Harold DePriest, the CEO of Chattanooga, Tennessee-based EPB -- which was one of the early pioneers in delivering 1 Gbps FTTH services, is retiring in September following 20 years at the company's top post.
A 45-year veteran of the electric utility, DePriest began his career at EPB in 1971 when he was a junior engineer following his graduation from Tennessee Technological University with a degree in electrical engineering.
After earning an MBA, DePriest rose through the ranks at EPB by managing the administrative and operations divisions before becoming the company’s sixth president. Interestingly, the 67-year-old engineer is only the sixth leader of EPB since its creation by the city of Chattanooga in 1938 as one of the Tennessee Valley Authority’s (TVA's) biggest power suppliers.
While the EPB board has not named a successor to DePriest, a report in the Times Free Press noted that David Wade, a 33-year engineer at EPB, was named president and chief operating officer in February and is expected to move into the CEO post this fall.
While Google Fiber (NASDAQ: GOOG) may get all of the credit with lighting a new broadband revolution, it was DePriest’s leadership that drove EPB’s creation of its telecom services division, which began delivering 1 Gbps FTTH service before the internet giant launched its service.
Since EPB launched its FTTH service, it has racked up 84,000 telecom subscribers. However, the company has continued to innovate with new pricing and service options.
Following Google Fiber’s model, EPB lowered the price of its 1 Gbps service from $300 to $70 a month, while upgrading all residential and business customers' service speeds to a minimum of 100 Mbps.
But EPB did not stop there. In 2015, the service provider began offering a 10G service to its FTTH subscribers for $299.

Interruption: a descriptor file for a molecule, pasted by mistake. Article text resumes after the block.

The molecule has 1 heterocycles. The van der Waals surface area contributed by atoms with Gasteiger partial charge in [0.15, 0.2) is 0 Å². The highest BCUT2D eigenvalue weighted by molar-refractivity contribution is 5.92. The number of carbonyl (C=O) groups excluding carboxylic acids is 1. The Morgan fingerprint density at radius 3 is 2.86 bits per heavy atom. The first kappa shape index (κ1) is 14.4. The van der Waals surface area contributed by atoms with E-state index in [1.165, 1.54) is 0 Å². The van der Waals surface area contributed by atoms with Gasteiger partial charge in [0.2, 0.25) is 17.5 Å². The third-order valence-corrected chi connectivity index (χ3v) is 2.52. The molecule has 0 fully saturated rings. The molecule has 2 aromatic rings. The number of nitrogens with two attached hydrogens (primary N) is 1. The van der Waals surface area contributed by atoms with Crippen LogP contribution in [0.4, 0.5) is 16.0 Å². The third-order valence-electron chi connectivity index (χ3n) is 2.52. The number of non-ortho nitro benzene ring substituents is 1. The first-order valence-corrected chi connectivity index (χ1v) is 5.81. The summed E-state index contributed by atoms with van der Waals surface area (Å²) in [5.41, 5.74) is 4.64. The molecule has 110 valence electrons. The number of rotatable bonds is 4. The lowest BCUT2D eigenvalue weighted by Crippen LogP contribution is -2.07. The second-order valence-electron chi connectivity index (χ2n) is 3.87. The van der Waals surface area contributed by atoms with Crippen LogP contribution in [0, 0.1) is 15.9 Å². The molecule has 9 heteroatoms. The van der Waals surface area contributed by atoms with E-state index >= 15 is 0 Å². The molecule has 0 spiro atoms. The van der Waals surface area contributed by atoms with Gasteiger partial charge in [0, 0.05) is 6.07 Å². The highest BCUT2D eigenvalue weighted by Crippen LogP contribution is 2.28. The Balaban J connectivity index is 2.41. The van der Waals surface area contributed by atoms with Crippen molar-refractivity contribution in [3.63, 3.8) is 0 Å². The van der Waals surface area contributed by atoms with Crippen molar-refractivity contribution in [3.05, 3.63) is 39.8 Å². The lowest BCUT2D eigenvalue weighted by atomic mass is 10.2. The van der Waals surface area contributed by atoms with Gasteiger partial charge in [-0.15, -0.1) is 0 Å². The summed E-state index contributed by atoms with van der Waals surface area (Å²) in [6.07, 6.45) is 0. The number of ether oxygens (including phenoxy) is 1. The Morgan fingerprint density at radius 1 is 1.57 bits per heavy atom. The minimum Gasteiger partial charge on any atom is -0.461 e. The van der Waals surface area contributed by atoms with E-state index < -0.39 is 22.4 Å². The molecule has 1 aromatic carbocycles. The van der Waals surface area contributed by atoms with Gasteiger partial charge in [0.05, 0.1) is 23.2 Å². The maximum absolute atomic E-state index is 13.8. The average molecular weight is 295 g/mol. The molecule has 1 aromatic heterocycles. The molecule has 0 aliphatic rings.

Additionally, EPB introduced a 5 Gbps and 10 Gbps internet option for small businesses as well as a 3 Gbps, 5 Gbps and 10 Gbps "Professional" product for larger enterprises.
DePriest was also a key advocate of municipal broadband rights.
EPB won a victory last February when the FCC voted along party lines to preempt state laws in North Carolina and Tennessee that were designed to restrict municipal providers in these communities from providing broadband service outside of their current serving areas. Passing that order enabled communities to choose whether or not to build their own networks based on their own missions, and gives them the ability to expand services to nearby communities.
One of the issues that EPB faced was state laws that restricted them from expanding broadband service into nearby communities. Tennessee law allows municipal electric systems like EPB to provide telecommunications services anywhere in the state, but limits provision of internet and cable services to the electrical system footprint.
DePriest told FierceTelecom in a previous interview that EPB's motivation to bring service to a neighboring rural town was driven by the fact that neither AT&T (NYSE: T) nor Charter Communications (NASDAQ: CHTR) would make upgrades to offer potential customers broadband service.
"They have telephone lines that are too far away for DSL and the cable company, which in this case is Charter serving the surrounding county, has refused to go in and serve those areas," DePriest said.
- Times Free Press has this article
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Chattanooga's EPB increases speeds, lowers prices on its FTTH products